5. Detroit Lions
Key contributors: Reggie Bush, Joique Bell, Mikel Leshoure, Theo Riddick
Skinny: Bush and Bell became the only teammates in NFL history to both eclipse the 500-yard rushing and receiving marks in the same season. Both noticeably struggled to catch the ball securely last season, however, despite their receiving production — and that will have to be a point of emphasis for new offensive coordinator Joe Lombardi. He came over from New Orleans, where the team has employed a committee approach in the backfield successfully, and it would shock no one if Bush's role looked more like that of Sproles with the Saints, where he totaled 188 rushes and 231 receptions in three seasons there. Not that Bush can't run the ball in traffic anymore, but he is 29, is approaching 2,000 touches in his career and did have his lowest rushing average by quarter in the fourth (3.5 yards per carry, long of 14 yards on 46 attempts) last season. Bell got more work down the stretch last season, and though he won't break long runs (four of his 248 career carries have been 20-plus yards), he can be the second- and fourth-quarter back who tenderizes defenses. Leshoure feels like he has a chance to win a job, after two of the past three seasons have gone awry. Last season, three Saints backs at 50 or more carries, and they used three heavily in 2012, too. By the way, Riddick has opened a few eyes with his athleticism in camp, as well.
6. San Diego Chargers
Key contributors: Ryan Mathews, Donald Brown, Danny Woodhead, Marion Grice
Skinny: One of the more surprising early free-agent signings of this offseason was Brown, who was one of the few additions the team could afford to make so tight to the salary cap. So why, following a breakout season from Mathews and key contributions from Woodhead, were the Chargers so eager to sign Brown? Versatility. If either Mathews or Woodhead goes down, Brown can fill in capably. He might not possess Mathews' combination of vision, force or body control, and Brown is not nearly as shifty and quick in short areas as Woodhead. But Brown catches the ball well, has some burst and can stand up in pass protection. He'a also smart and dependable (zero lost fumbles, zero penalties last season). That gives the Chargers a deep and diverse group of runners that will allow them, if they choose, to have games like the playoff victory over the Bengals or the Thursday night win over the Broncos twice as much (or more) as they throw it. Grice is a sneaky-good prospect for down the road.
7. New York Jets
Key contributors: Chris Johnson, Chris Ivory, Bilal Powell, Alex Green, Daryl Richardson
Skinny: There is a higher probability for failure here than in any of the previous situations mentioned, as Johnson's scattered performance, Ivory's injury history and Powell's uneven performances all lend to the potential downfall of this group. The Jets already have cleared some of the flotsam with Mike Goodson out of the picture, but even with Johnson working with the first team, there is a bit to clear up. He has dealt with knee and ankle injuries this offseason and remains a candidate to go down at any minute, despite Johnson's surprisingly decent durability — at least 251 carries and 36 receptions in each of his six NFL seasons, with one career missed game. Johnson turns 29 early in the season, with more than 2,000 career touches, and the Jets must be prepared to replace him, even if he's the only speed back they really have. Rex Ryan wants to get back to "ground and pound," as much as Marty (60-40 pass-run) Mornhinweg will relent to being, and Johnson (speed), Ivory (power), Powell (third downs) and others have the talent to make it viable if everything goes as planned.
8. Tampa Bay Buccaneers
Key contributors: Doug Martin, Charles Sims, Bobby Rainey, Mike Smith, Jeff Demps
Skinny: Martin struggled last season before going down with a season-ending shoulder injury, which is one that can be tricky (especially for running backs) to rehab from. But the club fully expects Martin to return to his rookie-season form, and you easily can point to his limited success last season to the Bucs' O-line troubles and a few stout defenses that bottled him up. Still, there will be a multi-man effort back here. Sims looked like the best pass-catching back at the Senior Bowl and could have a Vereen-like role (remember, new offensive coordinator Jeff Tedford coached him in college) as a receiver. Rainey and Smith also showed some spunk last season and can be used in doses. Demps' best value should be on special teams, if he can make the roster with his track speed. Martin is the primary dog, but Sims has some Matt Forte-like ability, and the third back will end up a prominent piece as well.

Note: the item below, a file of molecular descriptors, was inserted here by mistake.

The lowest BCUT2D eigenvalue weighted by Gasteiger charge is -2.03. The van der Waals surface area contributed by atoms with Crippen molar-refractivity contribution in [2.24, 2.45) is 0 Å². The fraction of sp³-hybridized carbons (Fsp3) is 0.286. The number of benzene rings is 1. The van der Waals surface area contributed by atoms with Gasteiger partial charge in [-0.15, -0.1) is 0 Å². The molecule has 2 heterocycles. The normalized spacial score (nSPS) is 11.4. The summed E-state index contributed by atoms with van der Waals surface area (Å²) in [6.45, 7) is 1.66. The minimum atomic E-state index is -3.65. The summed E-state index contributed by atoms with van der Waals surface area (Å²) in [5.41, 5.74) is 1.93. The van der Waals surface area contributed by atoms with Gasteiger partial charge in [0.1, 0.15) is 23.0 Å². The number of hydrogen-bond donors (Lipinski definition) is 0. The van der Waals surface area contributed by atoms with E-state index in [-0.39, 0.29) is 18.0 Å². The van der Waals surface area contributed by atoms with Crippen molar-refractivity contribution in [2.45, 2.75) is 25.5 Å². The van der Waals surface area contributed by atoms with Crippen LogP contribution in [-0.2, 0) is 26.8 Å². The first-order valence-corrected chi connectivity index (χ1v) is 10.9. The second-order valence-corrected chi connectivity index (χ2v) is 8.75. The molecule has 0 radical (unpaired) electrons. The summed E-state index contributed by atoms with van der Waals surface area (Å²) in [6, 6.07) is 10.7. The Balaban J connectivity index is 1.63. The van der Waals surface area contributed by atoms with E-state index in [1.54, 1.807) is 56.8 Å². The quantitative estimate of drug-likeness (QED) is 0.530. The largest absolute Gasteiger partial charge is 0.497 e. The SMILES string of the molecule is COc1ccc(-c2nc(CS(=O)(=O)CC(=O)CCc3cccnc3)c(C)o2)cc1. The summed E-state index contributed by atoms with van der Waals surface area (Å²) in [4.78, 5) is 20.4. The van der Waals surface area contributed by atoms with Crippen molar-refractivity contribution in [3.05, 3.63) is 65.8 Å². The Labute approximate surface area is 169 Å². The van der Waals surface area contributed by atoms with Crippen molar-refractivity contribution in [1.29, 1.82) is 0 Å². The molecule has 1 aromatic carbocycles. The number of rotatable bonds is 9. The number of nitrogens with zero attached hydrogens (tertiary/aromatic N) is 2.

9. Cincinnati Bengals
Key contributors: Giovani Bernard, Jeremy Hill, BenJarvus Green-Ellis, Cedric Peerman, Red Burkhead, James Wilder
Skinny: Whether this is a trio (or more) is highly debatable. Bernard did enough in his rookie season to warrant being the de facto starter, with second-rounder Hill assuming the battering-ram complementary role. Everyone is ready to run off Green-Ellis ... but why? Yes, he's turning 29 in a few weeks, lacks big-play ability and — strangely — has developed a bit of a fumbling problem that he never showed in New England. But he is reliable, tough and a respected, do-it-all player who can help on special teams and can take 20 carries in case of injury. It could come down to Burkhead, a jack of all trades but master of none, for a roster spot. Not sure the team would keep both, but there is room for three backs to heavily contribute to an offense that might want to take responsibility off Andy Dalton's plate instead of heaping more of it on.
10. Pittsburgh Steelers
Key contributors: Le'Veon Bell, LeGarrette Blount, Dri Archer
Skinny: Bell's the, ahem, bell cow back if he can stay healthy. He carried the ball 382 times his final season in college and has the ability to be the rare NFL workhorse. But why would the Steelers go out and sign Blount if they didn't want to share responsibility? Blount finished strong last season and will endear himself to the old-school Steelers crowd that likes his Bettis-like power and light feet in the hole. Together, that's a pretty forceful duo, even if the big-play ability is a bit muted. So that's where Archer comes in. The Swiss Army Knife back is a blur, and he can do some Sproles-esque things in space. You don't want him ramming it inside much, but that's not his calling card. He'll be a pass catcher, a space player, a trick-play artist and a kick returner — anything to get the ball in his hands 5-10 times per game to inject his rare speed.